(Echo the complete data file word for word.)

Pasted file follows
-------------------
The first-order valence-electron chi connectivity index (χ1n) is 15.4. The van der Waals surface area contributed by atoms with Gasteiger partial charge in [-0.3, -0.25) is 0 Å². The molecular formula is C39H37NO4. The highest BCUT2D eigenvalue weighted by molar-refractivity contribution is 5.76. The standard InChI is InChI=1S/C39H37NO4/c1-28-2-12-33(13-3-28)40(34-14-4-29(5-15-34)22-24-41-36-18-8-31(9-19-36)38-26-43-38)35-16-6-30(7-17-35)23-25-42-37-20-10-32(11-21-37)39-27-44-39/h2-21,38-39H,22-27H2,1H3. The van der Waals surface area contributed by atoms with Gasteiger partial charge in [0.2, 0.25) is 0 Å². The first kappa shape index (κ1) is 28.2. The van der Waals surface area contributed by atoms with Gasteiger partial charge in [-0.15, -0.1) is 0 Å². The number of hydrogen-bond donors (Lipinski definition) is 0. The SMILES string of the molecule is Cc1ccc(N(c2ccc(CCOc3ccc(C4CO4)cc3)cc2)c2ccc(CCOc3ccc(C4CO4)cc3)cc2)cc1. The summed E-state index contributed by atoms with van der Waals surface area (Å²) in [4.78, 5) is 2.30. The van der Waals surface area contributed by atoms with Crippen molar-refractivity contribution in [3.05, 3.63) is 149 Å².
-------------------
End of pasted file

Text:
The first-order valence-electron chi connectivity index (χ1n) is 15.4. The van der Waals surface area contributed by atoms with Gasteiger partial charge in [-0.3, -0.25) is 0 Å². The molecular formula is C39H37NO4. The highest BCUT2D eigenvalue weighted by molar-refractivity contribution is 5.76. The standard InChI is InChI=1S/C39H37NO4/c1-28-2-12-33(13-3-28)40(34-14-4-29(5-15-34)22-24-41-36-18-8-31(9-19-36)38-26-43-38)35-16-6-30(7-17-35)23-25-42-37-20-10-32(11-21-37)39-27-44-39/h2-21,38-39H,22-27H2,1H3. The van der Waals surface area contributed by atoms with Gasteiger partial charge in [0.2, 0.25) is 0 Å². The first kappa shape index (κ1) is 28.2. The van der Waals surface area contributed by atoms with Gasteiger partial charge in [-0.15, -0.1) is 0 Å². The number of hydrogen-bond donors (Lipinski definition) is 0. The SMILES string of the molecule is Cc1ccc(N(c2ccc(CCOc3ccc(C4CO4)cc3)cc2)c2ccc(CCOc3ccc(C4CO4)cc3)cc2)cc1. The summed E-state index contributed by atoms with van der Waals surface area (Å²) in [4.78, 5) is 2.30. The van der Waals surface area contributed by atoms with Crippen molar-refractivity contribution in [3.05, 3.63) is 149 Å².